Before we get into the details of the system, just a note that we won’t be discussing how to isolate excessive parasitic draws here. That was covered in the December 2015 issue of StarTuned.

In vehicles with an energy management system, always charge the battery using the jump-start terminals in the engine compartment. Bypassing the battery sensor by connecting directly to the battery terminals bypasses the battery sensor, meaning the system can’t see the charging effort.

One thing about battery charging: If you recharge the battery by connecting directly to the battery negative terminal, the battery sensor won’t be able to ‘see’ it. You are better off connecting to the other end of the battery ground cable if possible or at least on the non-battery side of the battery sensor. Mercedes-Benz recommends using the jump-start terminals found in the engine compartment for all battery charging, specifically so the battery sensor can do its job.

The battery sensor has a bigger role in the vehicle’s energy management system than monitoring battery current draws. The energy management system takes care of the supply and consumption of electrical energy, with a primary goal of ensuring the vehicle can be re-started, along with the goal of ensuring a stable energy supply to all vehicle consumers. This system is made up of several components: The main vehicle battery, the battery sensor, the alternator, the engine control module and the Additional battery. The Additional battery in most vehicles is installed to ensure the shift-by-wire function can always operate, and in vehicles equipped with ECO Start/Stop it also provides the power to run the electrical system for a few seconds as the engine is being restarted (avoiding a ‘brown-out’).

The entire system is operated by the Signal Acquisition Module (or SAM), known as N10 in Model 166, with two basic functions: The electrical energy balance system, and the engine coordinator which can slightly modify engine running characteristics to support the electrical system.

The electrical energy balance system monitors the vehicle’s power supply and can actively intervene when necessary, for example by increasing alternator output and/or shutting off certain electrical consumers. So if the electrical system voltage is starting to sag, and the alternator is already giving all it can, and the engine idle speed is already increased, the system can shut off non-essential consumers like the heated seats to help ensure the rest of the system can continue to function.

Here we see an example of how alternator management might work. The marked stages in this voltage (U) versus time (t) graph are: A: Engine Start, B: Fast Charging, C: Temperature-based charging, D: Alternator management, E: Charging in deceleration mode.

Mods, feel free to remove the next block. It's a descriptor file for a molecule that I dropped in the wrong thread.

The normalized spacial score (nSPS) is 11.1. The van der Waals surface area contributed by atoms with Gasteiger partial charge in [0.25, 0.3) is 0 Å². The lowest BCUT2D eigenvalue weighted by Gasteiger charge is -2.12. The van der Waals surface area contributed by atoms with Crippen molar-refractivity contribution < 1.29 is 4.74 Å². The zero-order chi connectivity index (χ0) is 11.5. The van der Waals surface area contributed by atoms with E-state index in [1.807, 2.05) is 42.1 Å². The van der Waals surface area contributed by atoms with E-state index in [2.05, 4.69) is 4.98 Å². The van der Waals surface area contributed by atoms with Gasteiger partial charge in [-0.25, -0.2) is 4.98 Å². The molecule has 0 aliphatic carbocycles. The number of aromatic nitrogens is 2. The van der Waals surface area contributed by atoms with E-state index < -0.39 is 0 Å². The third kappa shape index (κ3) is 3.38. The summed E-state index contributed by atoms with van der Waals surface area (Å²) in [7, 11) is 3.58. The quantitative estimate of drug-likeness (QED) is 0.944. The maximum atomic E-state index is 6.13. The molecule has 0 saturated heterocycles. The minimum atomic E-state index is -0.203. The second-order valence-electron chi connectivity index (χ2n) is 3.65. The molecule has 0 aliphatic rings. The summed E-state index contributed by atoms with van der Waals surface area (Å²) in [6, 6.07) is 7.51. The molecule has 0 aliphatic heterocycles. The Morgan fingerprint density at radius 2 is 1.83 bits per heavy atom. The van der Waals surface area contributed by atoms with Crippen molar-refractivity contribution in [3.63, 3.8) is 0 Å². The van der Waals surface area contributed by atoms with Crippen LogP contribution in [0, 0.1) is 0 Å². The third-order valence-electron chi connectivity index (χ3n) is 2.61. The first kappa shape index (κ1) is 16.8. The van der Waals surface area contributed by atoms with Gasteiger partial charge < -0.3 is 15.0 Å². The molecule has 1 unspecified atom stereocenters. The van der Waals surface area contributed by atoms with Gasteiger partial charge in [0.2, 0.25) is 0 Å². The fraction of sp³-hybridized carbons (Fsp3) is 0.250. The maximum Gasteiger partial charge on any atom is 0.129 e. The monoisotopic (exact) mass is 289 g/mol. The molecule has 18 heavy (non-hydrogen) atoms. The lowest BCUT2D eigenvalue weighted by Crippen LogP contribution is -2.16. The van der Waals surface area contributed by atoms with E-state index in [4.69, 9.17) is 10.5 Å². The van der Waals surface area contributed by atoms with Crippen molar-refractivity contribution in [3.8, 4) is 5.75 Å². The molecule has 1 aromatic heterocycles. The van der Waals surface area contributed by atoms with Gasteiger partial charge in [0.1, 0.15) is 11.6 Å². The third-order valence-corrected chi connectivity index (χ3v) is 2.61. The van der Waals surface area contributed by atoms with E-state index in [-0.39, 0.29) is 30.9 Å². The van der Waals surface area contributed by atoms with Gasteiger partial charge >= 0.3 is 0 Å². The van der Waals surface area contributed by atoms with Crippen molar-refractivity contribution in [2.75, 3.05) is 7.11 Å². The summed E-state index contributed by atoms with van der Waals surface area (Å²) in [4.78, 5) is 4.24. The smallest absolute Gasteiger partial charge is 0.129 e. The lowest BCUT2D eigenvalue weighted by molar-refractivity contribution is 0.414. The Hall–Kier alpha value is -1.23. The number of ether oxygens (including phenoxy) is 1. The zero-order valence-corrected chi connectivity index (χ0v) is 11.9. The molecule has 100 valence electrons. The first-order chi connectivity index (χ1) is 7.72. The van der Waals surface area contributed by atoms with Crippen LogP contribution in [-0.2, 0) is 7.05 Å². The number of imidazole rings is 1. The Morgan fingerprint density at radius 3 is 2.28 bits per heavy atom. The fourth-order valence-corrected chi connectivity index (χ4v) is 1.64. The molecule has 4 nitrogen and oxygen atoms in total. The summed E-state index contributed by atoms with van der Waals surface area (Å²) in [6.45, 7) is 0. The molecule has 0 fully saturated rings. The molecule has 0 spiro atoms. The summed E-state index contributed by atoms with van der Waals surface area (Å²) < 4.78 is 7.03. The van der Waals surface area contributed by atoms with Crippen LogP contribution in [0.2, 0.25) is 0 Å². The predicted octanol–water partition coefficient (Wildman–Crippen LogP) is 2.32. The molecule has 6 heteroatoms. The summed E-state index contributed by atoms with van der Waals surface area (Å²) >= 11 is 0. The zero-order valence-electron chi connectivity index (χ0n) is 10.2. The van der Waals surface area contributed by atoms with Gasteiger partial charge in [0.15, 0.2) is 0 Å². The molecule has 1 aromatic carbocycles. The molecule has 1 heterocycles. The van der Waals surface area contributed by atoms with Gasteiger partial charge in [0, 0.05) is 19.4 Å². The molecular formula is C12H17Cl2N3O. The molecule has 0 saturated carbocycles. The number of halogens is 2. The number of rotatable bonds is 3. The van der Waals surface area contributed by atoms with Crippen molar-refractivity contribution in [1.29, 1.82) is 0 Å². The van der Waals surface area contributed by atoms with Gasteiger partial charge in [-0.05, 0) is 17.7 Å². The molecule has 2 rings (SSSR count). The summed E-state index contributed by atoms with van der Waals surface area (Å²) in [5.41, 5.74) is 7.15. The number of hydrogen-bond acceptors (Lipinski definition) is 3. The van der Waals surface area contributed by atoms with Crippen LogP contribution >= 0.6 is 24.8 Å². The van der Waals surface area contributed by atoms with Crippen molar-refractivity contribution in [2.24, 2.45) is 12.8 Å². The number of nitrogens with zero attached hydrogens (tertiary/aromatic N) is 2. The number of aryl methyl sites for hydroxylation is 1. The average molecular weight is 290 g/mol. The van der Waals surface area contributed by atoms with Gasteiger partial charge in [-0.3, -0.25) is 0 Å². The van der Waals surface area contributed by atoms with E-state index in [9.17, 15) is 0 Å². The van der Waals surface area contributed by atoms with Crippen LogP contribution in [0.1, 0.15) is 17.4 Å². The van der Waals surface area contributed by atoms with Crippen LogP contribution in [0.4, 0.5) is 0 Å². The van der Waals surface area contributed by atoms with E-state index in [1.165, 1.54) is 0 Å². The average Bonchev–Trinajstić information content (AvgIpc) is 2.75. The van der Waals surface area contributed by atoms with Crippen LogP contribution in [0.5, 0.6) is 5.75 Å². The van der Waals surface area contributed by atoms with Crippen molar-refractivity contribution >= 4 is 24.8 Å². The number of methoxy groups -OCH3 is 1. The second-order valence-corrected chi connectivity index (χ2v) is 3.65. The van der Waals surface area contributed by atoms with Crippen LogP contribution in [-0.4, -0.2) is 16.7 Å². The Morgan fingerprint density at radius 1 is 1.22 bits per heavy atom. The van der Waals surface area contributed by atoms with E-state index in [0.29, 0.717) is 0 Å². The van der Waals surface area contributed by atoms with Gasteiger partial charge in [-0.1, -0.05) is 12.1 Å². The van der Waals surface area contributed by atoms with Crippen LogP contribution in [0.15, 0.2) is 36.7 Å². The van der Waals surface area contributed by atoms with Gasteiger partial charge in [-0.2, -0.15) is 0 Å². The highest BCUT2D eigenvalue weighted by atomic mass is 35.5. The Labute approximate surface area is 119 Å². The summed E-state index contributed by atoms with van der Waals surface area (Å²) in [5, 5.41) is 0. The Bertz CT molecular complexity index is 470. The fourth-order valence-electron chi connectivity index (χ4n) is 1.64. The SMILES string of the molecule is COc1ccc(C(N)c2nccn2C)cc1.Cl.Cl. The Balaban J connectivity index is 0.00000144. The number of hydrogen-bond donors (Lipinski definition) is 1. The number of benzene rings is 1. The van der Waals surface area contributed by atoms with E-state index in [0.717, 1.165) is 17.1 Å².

The system’s most powerful tool is Alternator management. After the battery is discharged by the act of starting the engine, the energy management system starts out by commanding – via LIN-Bus communication – the alternator to deliver maximum output, also known as Fast Charging. As the battery recovers, the alternator is then switched over to temperature-based charging, which is the most common condition, found during nearly all operating conditions.

The system tells the alternator to reduce charging output (as long as the battery does not need fast charging) during high engine demand, such as during acceleration. This saves a bit on fuel consumption at virtually no cost. Similarly, when the engine is coasting such as a long downhill run, the alternator is asked to boost energy delivery, not only adding to the engine’s braking effect but recovering the downhill kinetic energy as electricity for the battery.

Certainly this doesn’t count as regenerative braking, but it is just one example of how far modern automotive engineering has gone in pursuit of ever-increasing fuel economy. It also points to some new thinking needed when diagnosing something as simple and well-understood as an alternator. Now that the alternator has gotten ‘smart’ and can communicate with a control unit, technicians have to keep that all in mind as they try to figure out why their customer’s vehicle is acting strangely. 

A XENTRY Diagnostics system, like this older Tab 2 system, will pay for itself in ease of diagnosis and programming if you work on Mercedes-Benz vehicles regularly. Visit for more information.

This also makes a case for taking advantage of the highly-advanced diagnostics available in Mercedes-Benz vehicles by getting and using a modern XENTRY Diagnostics System. It certainly is a considerable investment for any small business to get a XENTRY machine, but you need to do the math: How much will this machine cost, and how much will it make?  Just like any tool – think of a vehicle lift, air compressor or tire machine – it is an investment in your business and your ability to serve your customers efficiently.

Back to the energy management system: As a side job, it also collects data on the vehicle electrical system and makes it available to us for diagnosis. It also will flag what it calls a “conspicuous” problem, which is anything that the designers thought might be something you should look at. Brings a whole new meaning to the term Conspicuous Consumption.

The energy management system data is found on the Actual Values tab of the SAM control unit. Selecting the On-board electrical system data page starts the process of generating the graphs.